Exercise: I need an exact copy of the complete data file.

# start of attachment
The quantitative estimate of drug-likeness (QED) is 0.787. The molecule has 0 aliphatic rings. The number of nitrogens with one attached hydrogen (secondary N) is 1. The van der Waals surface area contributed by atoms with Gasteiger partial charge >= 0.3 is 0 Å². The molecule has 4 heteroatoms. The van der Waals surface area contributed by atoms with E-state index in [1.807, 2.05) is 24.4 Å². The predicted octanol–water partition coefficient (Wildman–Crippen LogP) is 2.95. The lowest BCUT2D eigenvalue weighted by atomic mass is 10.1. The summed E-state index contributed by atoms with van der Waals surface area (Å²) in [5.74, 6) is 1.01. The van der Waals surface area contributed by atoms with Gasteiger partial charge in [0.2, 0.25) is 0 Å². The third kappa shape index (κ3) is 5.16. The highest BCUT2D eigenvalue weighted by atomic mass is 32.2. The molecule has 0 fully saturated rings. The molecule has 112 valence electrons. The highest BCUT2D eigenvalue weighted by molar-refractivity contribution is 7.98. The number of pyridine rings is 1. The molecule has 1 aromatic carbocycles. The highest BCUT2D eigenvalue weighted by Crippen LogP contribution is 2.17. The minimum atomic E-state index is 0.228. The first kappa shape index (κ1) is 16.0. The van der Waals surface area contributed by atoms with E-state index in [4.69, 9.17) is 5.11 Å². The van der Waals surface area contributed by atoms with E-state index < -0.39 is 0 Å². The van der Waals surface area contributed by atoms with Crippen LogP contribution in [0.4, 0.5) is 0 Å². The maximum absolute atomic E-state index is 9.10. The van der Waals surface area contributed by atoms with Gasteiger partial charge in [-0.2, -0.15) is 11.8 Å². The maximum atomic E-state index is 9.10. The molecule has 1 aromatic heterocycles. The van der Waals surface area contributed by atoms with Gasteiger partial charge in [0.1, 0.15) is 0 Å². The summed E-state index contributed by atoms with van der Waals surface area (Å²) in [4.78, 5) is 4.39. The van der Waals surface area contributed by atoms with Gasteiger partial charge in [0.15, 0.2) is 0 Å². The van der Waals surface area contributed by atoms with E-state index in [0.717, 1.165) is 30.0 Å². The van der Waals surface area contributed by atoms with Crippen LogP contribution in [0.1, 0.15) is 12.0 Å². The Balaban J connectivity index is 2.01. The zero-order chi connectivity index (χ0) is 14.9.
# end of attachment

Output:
The quantitative estimate of drug-likeness (QED) is 0.787. The molecule has 0 aliphatic rings. The number of nitrogens with one attached hydrogen (secondary N) is 1. The van der Waals surface area contributed by atoms with Gasteiger partial charge >= 0.3 is 0 Å². The molecule has 4 heteroatoms. The van der Waals surface area contributed by atoms with E-state index in [1.807, 2.05) is 24.4 Å². The predicted octanol–water partition coefficient (Wildman–Crippen LogP) is 2.95. The lowest BCUT2D eigenvalue weighted by atomic mass is 10.1. The summed E-state index contributed by atoms with van der Waals surface area (Å²) in [5.74, 6) is 1.01. The van der Waals surface area contributed by atoms with Gasteiger partial charge in [0.2, 0.25) is 0 Å². The third kappa shape index (κ3) is 5.16. The highest BCUT2D eigenvalue weighted by atomic mass is 32.2. The molecule has 0 fully saturated rings. The molecule has 112 valence electrons. The highest BCUT2D eigenvalue weighted by molar-refractivity contribution is 7.98. The number of pyridine rings is 1. The molecule has 1 aromatic carbocycles. The highest BCUT2D eigenvalue weighted by Crippen LogP contribution is 2.17. The minimum atomic E-state index is 0.228. The first kappa shape index (κ1) is 16.0. The van der Waals surface area contributed by atoms with E-state index in [4.69, 9.17) is 5.11 Å². The van der Waals surface area contributed by atoms with E-state index < -0.39 is 0 Å². The van der Waals surface area contributed by atoms with Crippen LogP contribution in [0.4, 0.5) is 0 Å². The maximum absolute atomic E-state index is 9.10. The van der Waals surface area contributed by atoms with Gasteiger partial charge in [-0.2, -0.15) is 11.8 Å². The maximum atomic E-state index is 9.10. The molecule has 1 aromatic heterocycles. The van der Waals surface area contributed by atoms with Gasteiger partial charge in [0.1, 0.15) is 0 Å². The summed E-state index contributed by atoms with van der Waals surface area (Å²) in [4.78, 5) is 4.39. The van der Waals surface area contributed by atoms with Gasteiger partial charge in [0.15, 0.2) is 0 Å². The van der Waals surface area contributed by atoms with E-state index in [0.717, 1.165) is 30.0 Å². The van der Waals surface area contributed by atoms with Crippen LogP contribution in [0.1, 0.15) is 12.0 Å². The Balaban J connectivity index is 2.01. The zero-order chi connectivity index (χ0) is 14.9.